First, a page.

Tag Archive for budget

Saved Income

Do you have a stable source of cash every month aside from your job?

If you are like most of us, you probably don’t have cash-generating assets yet.

That’s okay, friend! If we keep on striving, we’ll acquire these additional sources of income on top of our earned income in the near future.

So while we still don’t have that much-coveted secondary source of income–from rental properties, franchise profit, stock dividends and the like–yet, we might just as well decide and strive to lower our living expenses and cut off unnecessary luxuries we may have.

Then, treat the amount of excess cash we had gleaned and accumulated as our: “Saved Income“.

Okay, I’m not sure if there’s such a financial term called “Saved Income”, but for the sake of posterity, let’s coin this term as:

The difference of the previous monthly living expenses budget less the actual cash spent in the current month.

Saved Income = Monthly Budget – Actual Expenses

Say, your budget last August was $1,000:

  • Rent: $ 600
  • Transpo: $ 100
  • Food: $ 200
  • Entertainment: $ 100

This September, you decided to move to a much cheaper room; cut off excessive parties, movies and gimik expenses and cook your own food instead of eating out.

At the end of the month, the actual amount of your living expenses will be:

  • Rent: $ 350
  • Transpo: $ 100
  • Food: $ 100
  • Entertainment: $ 50
  • TOTAL: $ 600

To calculate your Saved Income:

Saved Income
= Monthly Budget – Actual Expenses
= $1,000 – $600
= $400

That’s equivalent to a 3-digit monthly income ( $400) or worth P 13,480 cash back at home.

$ 400! = P 13,480 !

Where can you earn that amount of money these days? (If you know where, don’t forget to drop me an email 😉 )

Again, I just coined this terminology and definition for this article so feel free to share your two cents on this, and I hope you get the drift.

There you have it! While waiting for the monetary fruits of our businesses, properties and investments of the future, let’s decide to earn that “Saved Income” as an alternative, this very day. Just as the old adage goes: “A penny saved is a penny earned.”

Remember, every Sing Dollar you save is equivalent to around P33 back home.

Not Bad right? 😉

Easy Budgeting using this 5-Category Monthly Budgeting Technique


Do you use any strategy or technique in planning and reviewing your monthly budget?

As a minimalist, I prefer to keep things as simple as possible. I have tried several personal budgeting softwares and mobile apps, which have a plethora of functions and automated tools, but what worked for me best was just using a piece of paper, a pen, and this 5-Category Budgeting Technique.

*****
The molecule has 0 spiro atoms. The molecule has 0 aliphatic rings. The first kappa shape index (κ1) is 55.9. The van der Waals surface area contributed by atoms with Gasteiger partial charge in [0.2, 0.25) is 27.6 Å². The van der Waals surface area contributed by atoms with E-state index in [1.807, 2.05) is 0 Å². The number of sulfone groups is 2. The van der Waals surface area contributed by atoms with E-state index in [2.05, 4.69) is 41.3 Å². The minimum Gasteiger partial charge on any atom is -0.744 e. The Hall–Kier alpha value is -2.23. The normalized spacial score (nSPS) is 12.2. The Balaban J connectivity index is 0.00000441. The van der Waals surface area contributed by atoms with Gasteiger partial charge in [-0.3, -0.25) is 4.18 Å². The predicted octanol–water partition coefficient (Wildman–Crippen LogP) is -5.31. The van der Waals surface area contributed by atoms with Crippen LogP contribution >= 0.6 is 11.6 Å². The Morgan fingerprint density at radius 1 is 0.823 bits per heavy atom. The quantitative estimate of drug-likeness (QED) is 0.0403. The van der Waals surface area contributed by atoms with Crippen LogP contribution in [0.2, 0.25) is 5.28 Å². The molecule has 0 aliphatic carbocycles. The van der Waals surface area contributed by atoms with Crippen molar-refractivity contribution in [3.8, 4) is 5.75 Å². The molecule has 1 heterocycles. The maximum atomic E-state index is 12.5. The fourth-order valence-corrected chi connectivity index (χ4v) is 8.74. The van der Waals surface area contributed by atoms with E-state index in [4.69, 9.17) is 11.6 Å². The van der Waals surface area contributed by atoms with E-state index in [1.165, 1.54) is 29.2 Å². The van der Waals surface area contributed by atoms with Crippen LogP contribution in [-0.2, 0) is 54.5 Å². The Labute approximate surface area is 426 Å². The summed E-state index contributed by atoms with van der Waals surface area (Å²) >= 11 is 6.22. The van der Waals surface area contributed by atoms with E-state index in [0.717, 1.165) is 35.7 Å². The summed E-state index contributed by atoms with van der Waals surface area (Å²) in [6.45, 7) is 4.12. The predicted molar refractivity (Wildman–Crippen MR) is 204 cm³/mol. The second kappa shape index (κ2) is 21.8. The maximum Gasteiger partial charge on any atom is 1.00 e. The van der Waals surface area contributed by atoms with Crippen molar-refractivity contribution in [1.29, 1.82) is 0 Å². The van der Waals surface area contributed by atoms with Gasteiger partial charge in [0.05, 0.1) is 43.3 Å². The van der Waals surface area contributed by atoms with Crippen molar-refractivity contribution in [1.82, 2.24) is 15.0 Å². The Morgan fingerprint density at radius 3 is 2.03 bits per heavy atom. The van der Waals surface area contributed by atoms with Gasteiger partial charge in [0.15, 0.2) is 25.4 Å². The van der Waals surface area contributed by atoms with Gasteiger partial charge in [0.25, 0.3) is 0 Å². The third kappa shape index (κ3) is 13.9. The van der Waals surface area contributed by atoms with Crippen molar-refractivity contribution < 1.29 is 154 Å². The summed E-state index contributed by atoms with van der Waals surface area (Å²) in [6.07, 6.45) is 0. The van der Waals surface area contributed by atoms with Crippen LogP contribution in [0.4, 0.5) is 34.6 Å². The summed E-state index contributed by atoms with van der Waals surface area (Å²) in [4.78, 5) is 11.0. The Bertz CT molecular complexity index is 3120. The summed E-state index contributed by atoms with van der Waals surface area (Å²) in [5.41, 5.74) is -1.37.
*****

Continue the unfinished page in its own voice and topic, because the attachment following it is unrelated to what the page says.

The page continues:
First, I write down these 5 categories in a clean sheet of paper then fill them out one by one to get my expected total budget for the month.

  1. RENT *
  2. TRANSPO *
  3. FOOD
  4. BILLS *

Do you notice the items marked with an (*)? These categories are my top expenses that are consuming a significant amount of my salary. I make it a point to identify, and then cut-off or drag these items down, so I can get a higher surplus for the next month.

Here is an expanded view of the categories:

  1. RENT
    1. To work
    2. Leisure**
  3. FOOD
    1. Grocery
    2. Eat Out
  4. BILLS
    1. Mobile
    2. Loans
    3. Credit Cards
    4. Personal Debts
    5. Membership
    6. Subscriptions
    1. Movies
    2. Dates
    3. Tithes
    4. Events
    5. Sports
    6. Clothing

**I used to charge this to my yearly budget instead of my monthly budget since I do not usually go out of town every month.

If you are a minimalist, who does not like to tinker with a highly detailed budget plan, this simple technique may work for you.

Once you have calculated your monthly budget, subtract that amount to your monthly income and the difference should be your monthly savings.

When it comes to your savings rate, with all due respect to George Clason, I believe that it is way better if we can “pay ourselves first” MORE THAN 10% of our income. The higher your savings rate, the faster you’ll reach your financial goal.

In my view, a 10% savings rate is inadequate and will just lengthen the time for you to reach your personal financial goals. Personally, I keep 50% to at most 80% of my monthly earnings and use the lump sum I accumulate to help my parents, pay our mortgage back home, and to strengthen my long-term savings.

Let us all remember the purpose of this activity: We are doing this proper allocation of finances not to restrain the joy and freedom that we experience in our lives but to have a happy, enjoyable life while accumulating enough funds so we can be more prepared for any upcoming ordeals and be able to retire much younger, regardless if we work or not.
I have yet to meet a happy and contented person who is one pay slip away from financial disaster and who is not deep in consumer debt and house mortgage payments.

Decide today what your (and your family’s) future will be.

Be financially independent.